Sophisticated bad bots have evolved to take over mobile devices, leading to increased difficulty in identifying and mitigating the threats they pose, according to a Wednesday report from Distil Networks.
Bots—software applications that run scripts over the internet—make up more than half of all internet traffic. All websites with login pages have been hit with bad bot traffic and face account takeover attempts, a past Distil Networks report found. This creates a major blind spot for IT teams, as 79% of security leaders said they can't tell for certain if web traffic comes from humans or bots, according to another recent report.
Mobile bots are launched from both smart devices and laptops in public places, and use cellular networks to hit their targets, according to the Distil Networks report. By connecting through these cellular gateways, the bots can stay hidden, and are unlikely to be found by IP address blocking. The large number of requests, and the fact that mobile gateways don't provide device origin details, make it even easier for bots to stay under the radar, the report noted.
SEE: Mobile device computing policy (Tech Pro Research)
A mobile bot is created when a smartphone is infected with malware. The device can then communicate with and receive instructions from command and control servers to execute an attack.
Distil Networks examined 45 days of data from six major cellular networks, and found up to 200 million bad bot threats per month coming from just one of the leading networks. Some 5.8% of all mobile devices on cellular networks were used in bad bot attacks, the report found, and were responsible for 8% of bad bot traffic. Almost half (44%) of all cellular IP gateways were used in these attacks, according to the report.
Each day saw an average of 15 devices making bad bot requests on every cellular gateway IP address, the report found. The average number of bad bot requests per day was 50, showing how easy it is for these attacks to hide within large amounts of cellular traffic.
Professionals can avoid bad bot infection by only downloading apps from trusted, reputable sources, the report recommended. You should also avoid downloading unknown or suspicious email attachments, and clicking on unknown links that may be sent without explanation in an email or text message. Smartphone antivirus software can also help protect against malware.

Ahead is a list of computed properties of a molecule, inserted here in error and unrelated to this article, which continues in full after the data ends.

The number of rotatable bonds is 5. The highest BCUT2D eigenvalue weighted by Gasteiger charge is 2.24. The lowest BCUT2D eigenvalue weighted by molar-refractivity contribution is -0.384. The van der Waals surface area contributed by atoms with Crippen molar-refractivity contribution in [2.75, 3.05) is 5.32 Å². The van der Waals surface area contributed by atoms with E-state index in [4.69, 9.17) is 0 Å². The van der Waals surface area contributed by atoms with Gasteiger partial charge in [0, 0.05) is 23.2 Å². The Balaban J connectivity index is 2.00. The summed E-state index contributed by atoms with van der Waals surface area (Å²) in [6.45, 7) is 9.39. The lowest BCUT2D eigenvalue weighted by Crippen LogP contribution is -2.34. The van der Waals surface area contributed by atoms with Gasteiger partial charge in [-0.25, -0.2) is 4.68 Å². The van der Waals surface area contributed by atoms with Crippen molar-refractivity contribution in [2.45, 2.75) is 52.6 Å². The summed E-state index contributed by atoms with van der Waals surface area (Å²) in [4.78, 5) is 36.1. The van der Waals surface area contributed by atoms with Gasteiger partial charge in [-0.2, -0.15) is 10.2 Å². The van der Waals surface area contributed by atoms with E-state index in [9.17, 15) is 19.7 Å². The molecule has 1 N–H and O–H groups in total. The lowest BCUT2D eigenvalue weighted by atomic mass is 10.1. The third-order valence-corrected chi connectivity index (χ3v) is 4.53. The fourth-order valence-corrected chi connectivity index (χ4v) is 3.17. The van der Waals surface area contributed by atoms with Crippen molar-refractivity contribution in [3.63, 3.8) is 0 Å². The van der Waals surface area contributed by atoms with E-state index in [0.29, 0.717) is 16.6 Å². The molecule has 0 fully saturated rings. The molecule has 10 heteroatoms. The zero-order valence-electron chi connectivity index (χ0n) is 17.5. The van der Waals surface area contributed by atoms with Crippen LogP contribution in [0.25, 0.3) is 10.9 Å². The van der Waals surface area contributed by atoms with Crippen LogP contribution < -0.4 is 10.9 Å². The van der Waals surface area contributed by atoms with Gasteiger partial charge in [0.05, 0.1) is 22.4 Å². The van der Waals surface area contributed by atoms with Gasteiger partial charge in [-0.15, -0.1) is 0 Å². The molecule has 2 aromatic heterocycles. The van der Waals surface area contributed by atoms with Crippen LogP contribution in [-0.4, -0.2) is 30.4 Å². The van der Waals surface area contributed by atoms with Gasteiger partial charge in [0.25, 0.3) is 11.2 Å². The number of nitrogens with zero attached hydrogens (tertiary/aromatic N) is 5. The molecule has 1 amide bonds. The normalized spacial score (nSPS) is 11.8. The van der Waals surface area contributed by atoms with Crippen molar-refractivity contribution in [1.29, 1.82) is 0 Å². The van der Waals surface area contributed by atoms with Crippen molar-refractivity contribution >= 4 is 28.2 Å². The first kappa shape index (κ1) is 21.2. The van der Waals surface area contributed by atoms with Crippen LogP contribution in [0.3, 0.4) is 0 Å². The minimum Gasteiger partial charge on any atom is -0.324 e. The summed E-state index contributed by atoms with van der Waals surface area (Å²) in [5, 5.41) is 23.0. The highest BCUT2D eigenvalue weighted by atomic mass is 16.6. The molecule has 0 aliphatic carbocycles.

While there is no one-size-fits-all bot defense solution for businesses as a whole, organizations can take the following proactive steps to avoid attack, according to the report:
- Block or CAPTCHA outdated user agents/browsers
- Block or CAPTCHA known hosting providers and proxy services
- Protect every bad bot access point
- Carefully evaluate traffic sources
- Investigate traffic spikes
- Monitor for failed login attempts
- Monitor increases in failed validation of gift card numbers
- Pay close attention to public data breaches
- Evaluate a bot mitigation solution
Building a slide deck, pitch, or presentation? Here are the big takeaways:
- 44% of mobile ISP gateways are used in bad bot attacks. — Distil Networks, 2018
- 8% of all bad bot traffic comes from mobile devices. — Distil Networks, 2018
- Special report: Cybersecurity in an IoT and mobile world (free PDF) (TechRepublic)
- Humans, cover your mouths: Lip reading bots in the wild (ZDNet)
- Cheat sheet: How to become a cybersecurity pro (TechRepublic)
- Keep your files and messages private with these encryption apps (Download.com)
- How to tell if your website has been visited by a bot: 5 tips (TechRepublic)
Alison DeNisco Rayome has nothing to disclose. She does not hold investments in the technology companies she covers.
Alison DeNisco Rayome is a Senior Editor for TechRepublic. She covers CXO, cybersecurity, and the convergence of tech and the workplace.